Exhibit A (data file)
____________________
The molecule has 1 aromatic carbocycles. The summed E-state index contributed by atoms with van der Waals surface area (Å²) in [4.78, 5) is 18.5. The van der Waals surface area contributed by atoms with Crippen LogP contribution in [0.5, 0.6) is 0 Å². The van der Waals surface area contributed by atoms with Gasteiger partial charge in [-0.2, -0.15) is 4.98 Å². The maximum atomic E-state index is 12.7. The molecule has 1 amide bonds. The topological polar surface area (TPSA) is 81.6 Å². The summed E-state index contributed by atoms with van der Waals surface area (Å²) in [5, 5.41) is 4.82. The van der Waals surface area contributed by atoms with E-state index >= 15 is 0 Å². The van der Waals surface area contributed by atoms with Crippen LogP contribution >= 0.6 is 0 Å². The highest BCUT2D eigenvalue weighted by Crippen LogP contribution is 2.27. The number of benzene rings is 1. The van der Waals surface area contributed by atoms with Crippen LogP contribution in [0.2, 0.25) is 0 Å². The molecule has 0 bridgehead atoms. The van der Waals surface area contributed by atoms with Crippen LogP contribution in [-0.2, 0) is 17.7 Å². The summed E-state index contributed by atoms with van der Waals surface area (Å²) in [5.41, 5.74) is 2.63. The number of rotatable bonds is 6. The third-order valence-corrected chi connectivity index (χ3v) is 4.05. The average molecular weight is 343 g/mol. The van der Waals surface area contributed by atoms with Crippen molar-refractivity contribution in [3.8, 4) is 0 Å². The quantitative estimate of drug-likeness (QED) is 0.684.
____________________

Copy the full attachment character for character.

The molecule has 1 aromatic carbocycles. The summed E-state index contributed by atoms with van der Waals surface area (Å²) in [4.78, 5) is 18.5. The van der Waals surface area contributed by atoms with Crippen LogP contribution in [0.5, 0.6) is 0 Å². The van der Waals surface area contributed by atoms with Gasteiger partial charge in [-0.2, -0.15) is 4.98 Å². The maximum atomic E-state index is 12.7. The molecule has 1 amide bonds. The topological polar surface area (TPSA) is 81.6 Å². The summed E-state index contributed by atoms with van der Waals surface area (Å²) in [5, 5.41) is 4.82. The van der Waals surface area contributed by atoms with E-state index >= 15 is 0 Å². The van der Waals surface area contributed by atoms with Crippen LogP contribution >= 0.6 is 0 Å². The highest BCUT2D eigenvalue weighted by Crippen LogP contribution is 2.27. The number of benzene rings is 1. The van der Waals surface area contributed by atoms with Crippen LogP contribution in [0.2, 0.25) is 0 Å². The molecule has 0 bridgehead atoms. The van der Waals surface area contributed by atoms with Crippen LogP contribution in [-0.2, 0) is 17.7 Å². The summed E-state index contributed by atoms with van der Waals surface area (Å²) in [5.41, 5.74) is 2.63. The number of rotatable bonds is 6. The third-order valence-corrected chi connectivity index (χ3v) is 4.05. The average molecular weight is 343 g/mol. The van der Waals surface area contributed by atoms with Crippen molar-refractivity contribution in [3.8, 4) is 0 Å². The quantitative estimate of drug-likeness (QED) is 0.684.